January 1st marked the effective start date of the veterinary feed directive (VFD) regulations. During the January 4th Animal Care Wednesday Webinar we heard from two great speakers on resources for show animals regarding these new VFD regulations. Bernie O’Rourke, University of Wisconsin-Madison Extension Youth Livestock Specialist, shared how Wisconsin prepared their youth exhibitor families with information on the VFD regulations. Rob Eirich, University of Nebraska-Lincoln Extension Educator and Director of Beef Quality Assurance, reviewed some of the background to the regulation and provided additional resources.
Wisconsin’s VFD Strategy
Since the new VFD regulations apply to all sectors of the livestock industries, commercial producers to show animals, Wisconsin took a proactive, multi-disciplinary approach to increasing awareness and providing educational resources. A team was formed and led by Extension Youth Livestock Specialist, Bernie O’Rourke, which included: an Extension veterinarian, dairy youth specialist, an outreach specialist, and a graphic designer.
“It was important to the team that youth and parents received and heard this information multiple times, O’Rourke stated.”
This team’s main goal was to develop a fact sheet, a complete promotional plan for 2016, and create a VFD resource website. O’Rourke also emphasized, “Three main parts to the topic that the team wanted our clientele to know were: have a VCPR (Veterinarian-Client-Patient Relationship) with your veterinarian, have a relationship with your feed supplier and lastly keep records for 2 years.”
The 2016 promotional plan kicked off during summer regional livestock judging contests for all species. To reach all state fair exhibitors, the VFD fact sheet was included with each livestock registration packet. An additional resource for swine caregivers is a map of Wisconsin that shows the location of all veterinarians providing services to this species; this was critical in assisting youth swine exhibitors given the limited number of practicing swine veterinarians across the state. A specific lesson in the Meat Animal Quality Assurance curriculum was dedicated to the VFD. Additionally, the fact sheet was shared with all Extension, agricultural teachers, and staff for livestock weigh-ins and emailed to all exhibitors again in December. The final method of getting the word out about the new VFD regulations and the impacts to youth livestock projects was utilizing social media platforms.
Rob Eirich reiterated the importance of increasing awareness through multiple methods of outreach. He reminded listeners that the reason for the new VFD regulations stems from concerns to minimize antibiotic resistance to the antimicrobials we have today for both humans and animals. Many times we forget that antibiotic resistant strains of bacteria have existed for decades! Eirich provided two examples: Penicillin was introduced in 1943, but resistant strains to Penicillin were actually identified in 1940; Tetracyclines were introduced in 1950 and resistant strains of bacteria were identified in 1959.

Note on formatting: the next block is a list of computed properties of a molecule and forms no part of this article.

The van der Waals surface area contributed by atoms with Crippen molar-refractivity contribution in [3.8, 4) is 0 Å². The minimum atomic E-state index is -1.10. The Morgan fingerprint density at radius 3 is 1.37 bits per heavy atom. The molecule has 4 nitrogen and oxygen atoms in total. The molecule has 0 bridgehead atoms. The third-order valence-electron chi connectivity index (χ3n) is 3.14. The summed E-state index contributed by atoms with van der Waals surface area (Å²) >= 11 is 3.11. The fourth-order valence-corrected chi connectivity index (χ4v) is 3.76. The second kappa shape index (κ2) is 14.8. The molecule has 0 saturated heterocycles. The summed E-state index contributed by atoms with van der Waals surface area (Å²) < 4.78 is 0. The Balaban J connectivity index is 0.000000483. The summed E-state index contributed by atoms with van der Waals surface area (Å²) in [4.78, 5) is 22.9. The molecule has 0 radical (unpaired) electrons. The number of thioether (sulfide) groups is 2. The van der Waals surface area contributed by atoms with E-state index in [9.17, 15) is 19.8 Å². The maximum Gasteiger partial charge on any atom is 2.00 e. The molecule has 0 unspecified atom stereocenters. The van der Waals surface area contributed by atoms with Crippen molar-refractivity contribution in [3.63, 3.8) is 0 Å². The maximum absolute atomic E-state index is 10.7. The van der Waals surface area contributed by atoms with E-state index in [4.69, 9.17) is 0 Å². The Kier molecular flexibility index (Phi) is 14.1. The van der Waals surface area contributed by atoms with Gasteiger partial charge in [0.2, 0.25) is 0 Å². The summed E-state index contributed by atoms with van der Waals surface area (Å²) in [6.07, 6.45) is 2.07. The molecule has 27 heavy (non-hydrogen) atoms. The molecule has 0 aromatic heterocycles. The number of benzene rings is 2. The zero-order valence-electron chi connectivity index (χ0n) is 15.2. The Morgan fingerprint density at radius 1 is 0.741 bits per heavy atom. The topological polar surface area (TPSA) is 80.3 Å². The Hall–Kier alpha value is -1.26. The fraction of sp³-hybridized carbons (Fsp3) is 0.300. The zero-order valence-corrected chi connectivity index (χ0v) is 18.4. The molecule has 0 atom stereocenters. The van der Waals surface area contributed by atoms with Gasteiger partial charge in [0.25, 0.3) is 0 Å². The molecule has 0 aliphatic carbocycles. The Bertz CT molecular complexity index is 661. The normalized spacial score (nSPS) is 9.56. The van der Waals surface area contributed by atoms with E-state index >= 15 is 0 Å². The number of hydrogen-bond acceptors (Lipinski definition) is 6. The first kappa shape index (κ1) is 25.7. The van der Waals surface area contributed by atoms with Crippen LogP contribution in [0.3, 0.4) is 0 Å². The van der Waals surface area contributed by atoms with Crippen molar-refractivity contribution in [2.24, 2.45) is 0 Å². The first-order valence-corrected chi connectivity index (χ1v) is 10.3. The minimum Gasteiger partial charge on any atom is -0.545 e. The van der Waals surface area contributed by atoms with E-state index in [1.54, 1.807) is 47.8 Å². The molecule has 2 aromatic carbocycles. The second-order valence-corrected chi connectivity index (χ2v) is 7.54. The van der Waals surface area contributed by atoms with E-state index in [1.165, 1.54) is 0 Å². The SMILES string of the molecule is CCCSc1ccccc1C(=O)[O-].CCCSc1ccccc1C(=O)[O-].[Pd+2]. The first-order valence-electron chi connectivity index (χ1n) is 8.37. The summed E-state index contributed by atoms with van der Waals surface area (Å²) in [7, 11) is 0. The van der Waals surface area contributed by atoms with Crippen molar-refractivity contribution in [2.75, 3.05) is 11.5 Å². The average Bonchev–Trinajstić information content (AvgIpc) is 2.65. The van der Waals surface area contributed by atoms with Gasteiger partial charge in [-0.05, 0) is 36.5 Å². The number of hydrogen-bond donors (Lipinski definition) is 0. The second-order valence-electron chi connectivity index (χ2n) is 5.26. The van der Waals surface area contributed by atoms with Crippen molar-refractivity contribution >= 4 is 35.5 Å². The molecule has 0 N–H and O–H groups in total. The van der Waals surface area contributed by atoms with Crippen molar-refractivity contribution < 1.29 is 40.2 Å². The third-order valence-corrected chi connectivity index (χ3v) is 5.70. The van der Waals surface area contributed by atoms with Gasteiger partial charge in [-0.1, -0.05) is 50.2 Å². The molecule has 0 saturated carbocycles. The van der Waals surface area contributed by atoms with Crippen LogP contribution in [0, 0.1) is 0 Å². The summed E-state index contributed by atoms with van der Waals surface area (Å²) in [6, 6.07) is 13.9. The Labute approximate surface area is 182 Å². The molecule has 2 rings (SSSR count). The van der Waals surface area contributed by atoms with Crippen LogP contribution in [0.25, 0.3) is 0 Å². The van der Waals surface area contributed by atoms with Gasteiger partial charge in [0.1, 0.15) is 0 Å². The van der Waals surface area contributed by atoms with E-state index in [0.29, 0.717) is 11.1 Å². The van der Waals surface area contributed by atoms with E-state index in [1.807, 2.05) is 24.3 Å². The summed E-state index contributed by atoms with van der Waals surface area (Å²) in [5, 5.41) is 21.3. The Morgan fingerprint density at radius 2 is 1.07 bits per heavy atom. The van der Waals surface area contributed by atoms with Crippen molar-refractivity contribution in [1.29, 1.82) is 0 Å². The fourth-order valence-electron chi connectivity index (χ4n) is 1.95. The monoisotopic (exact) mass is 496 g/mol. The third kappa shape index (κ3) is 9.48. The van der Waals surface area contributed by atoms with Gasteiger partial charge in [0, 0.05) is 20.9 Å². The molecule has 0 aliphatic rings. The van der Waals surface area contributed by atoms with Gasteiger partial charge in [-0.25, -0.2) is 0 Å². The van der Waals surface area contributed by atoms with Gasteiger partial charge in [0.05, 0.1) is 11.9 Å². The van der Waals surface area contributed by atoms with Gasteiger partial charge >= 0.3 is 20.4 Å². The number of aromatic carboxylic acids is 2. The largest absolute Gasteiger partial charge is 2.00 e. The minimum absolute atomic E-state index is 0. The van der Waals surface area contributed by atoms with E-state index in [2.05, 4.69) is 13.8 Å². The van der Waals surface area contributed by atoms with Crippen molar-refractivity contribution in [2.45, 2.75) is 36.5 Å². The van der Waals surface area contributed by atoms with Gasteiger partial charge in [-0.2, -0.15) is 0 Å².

A few key points regarding the VFD were provided:
- Youth (and their parents) need to talk to a veterinarian AND their feed supplier if they decide to feed products to their animals.
- Youth should have a written herd health plan and treatment plan for vaccines and the potential diseases their animal may encounter.
- Ensure proper diagnosis of illnesses before choosing a treatment.
- Establish a valid Veterinary-Client-Patient-Relationship (VCPR) to get a valid VFD.
- Feed all products as directed by the VFD and veterinarian’s directions.
- Maintain all treatment and medicated feed records for 2 years.
“The Veterinarian-Client-Patient Relationship (VCPR) has always been the top priority of Quality Assurance programs. The VFD regulation stresses the importance of that relationship and building a strong herd/flock health plan for those animals entrusted into our care!”
Both O’Rourke and Eirich stressed the importance of being proactive by initiating conversations with a veterinarian and feed supplier, and keeping records for 2 years for animals raised as youth livestock projects. Additional conversations with your state’s 4-H office and any show managers will ensure that you are well-prepared for the 2017 show season.
The Veterinary Feed Directive will have a period of learning in its first year of being in effect. To help you understand the regulations and expectations of the VFD, check out these resources:
- Veterinary Feed Directive (VFD) Resources, FDA website
- Youth Producer Guide to the Veterinary Feed Directive, UW-Extension
- Veterinary Feed Directive Resources, UNL BQA
- Brochure: Youth Livestock Programs & the Veterinary Feed Directive, UNL Extension
- Hammering out the details as the VFD rule approaches, SDSU Extension
- Veterinary feed directive Q & A, SDSU Extension
Source: Heidi Carroll, South Dakota State University, iGrow